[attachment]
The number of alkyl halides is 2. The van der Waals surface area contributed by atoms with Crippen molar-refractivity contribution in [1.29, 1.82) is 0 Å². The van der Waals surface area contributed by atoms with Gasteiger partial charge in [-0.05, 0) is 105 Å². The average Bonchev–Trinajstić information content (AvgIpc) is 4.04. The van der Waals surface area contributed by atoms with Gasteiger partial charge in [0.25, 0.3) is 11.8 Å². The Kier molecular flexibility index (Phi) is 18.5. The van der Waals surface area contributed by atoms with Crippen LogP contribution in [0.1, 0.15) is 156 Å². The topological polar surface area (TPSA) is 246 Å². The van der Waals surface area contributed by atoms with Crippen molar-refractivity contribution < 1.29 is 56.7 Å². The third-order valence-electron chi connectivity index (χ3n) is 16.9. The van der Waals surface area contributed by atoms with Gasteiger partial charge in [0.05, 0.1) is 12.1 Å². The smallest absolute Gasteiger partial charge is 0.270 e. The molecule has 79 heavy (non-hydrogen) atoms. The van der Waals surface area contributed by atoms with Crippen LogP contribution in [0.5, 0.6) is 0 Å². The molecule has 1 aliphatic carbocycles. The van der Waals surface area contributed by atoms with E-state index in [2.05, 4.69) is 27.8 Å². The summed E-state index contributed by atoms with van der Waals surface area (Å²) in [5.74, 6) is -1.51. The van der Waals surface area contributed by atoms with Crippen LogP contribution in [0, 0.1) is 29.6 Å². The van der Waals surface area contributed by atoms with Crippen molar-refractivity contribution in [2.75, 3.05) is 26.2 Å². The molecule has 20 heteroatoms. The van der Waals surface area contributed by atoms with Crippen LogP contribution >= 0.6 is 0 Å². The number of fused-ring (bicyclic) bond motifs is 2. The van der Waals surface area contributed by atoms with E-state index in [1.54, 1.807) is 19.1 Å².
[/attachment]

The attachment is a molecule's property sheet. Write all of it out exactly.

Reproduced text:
The number of alkyl halides is 2. The van der Waals surface area contributed by atoms with Crippen molar-refractivity contribution in [1.29, 1.82) is 0 Å². The van der Waals surface area contributed by atoms with Gasteiger partial charge in [-0.05, 0) is 105 Å². The average Bonchev–Trinajstić information content (AvgIpc) is 4.04. The van der Waals surface area contributed by atoms with Gasteiger partial charge in [0.25, 0.3) is 11.8 Å². The Kier molecular flexibility index (Phi) is 18.5. The van der Waals surface area contributed by atoms with Crippen LogP contribution in [0.1, 0.15) is 156 Å². The topological polar surface area (TPSA) is 246 Å². The van der Waals surface area contributed by atoms with Crippen molar-refractivity contribution < 1.29 is 56.7 Å². The third-order valence-electron chi connectivity index (χ3n) is 16.9. The van der Waals surface area contributed by atoms with Gasteiger partial charge in [0.05, 0.1) is 12.1 Å². The smallest absolute Gasteiger partial charge is 0.270 e. The molecule has 79 heavy (non-hydrogen) atoms. The van der Waals surface area contributed by atoms with Crippen LogP contribution in [0.5, 0.6) is 0 Å². The molecule has 1 aliphatic carbocycles. The van der Waals surface area contributed by atoms with E-state index in [2.05, 4.69) is 27.8 Å². The summed E-state index contributed by atoms with van der Waals surface area (Å²) in [5.74, 6) is -1.51. The van der Waals surface area contributed by atoms with Crippen LogP contribution in [0, 0.1) is 29.6 Å². The van der Waals surface area contributed by atoms with Crippen molar-refractivity contribution in [2.75, 3.05) is 26.2 Å². The molecule has 20 heteroatoms. The van der Waals surface area contributed by atoms with Crippen LogP contribution >= 0.6 is 0 Å². The number of fused-ring (bicyclic) bond motifs is 2. The van der Waals surface area contributed by atoms with E-state index in [1.54, 1.807) is 19.1 Å².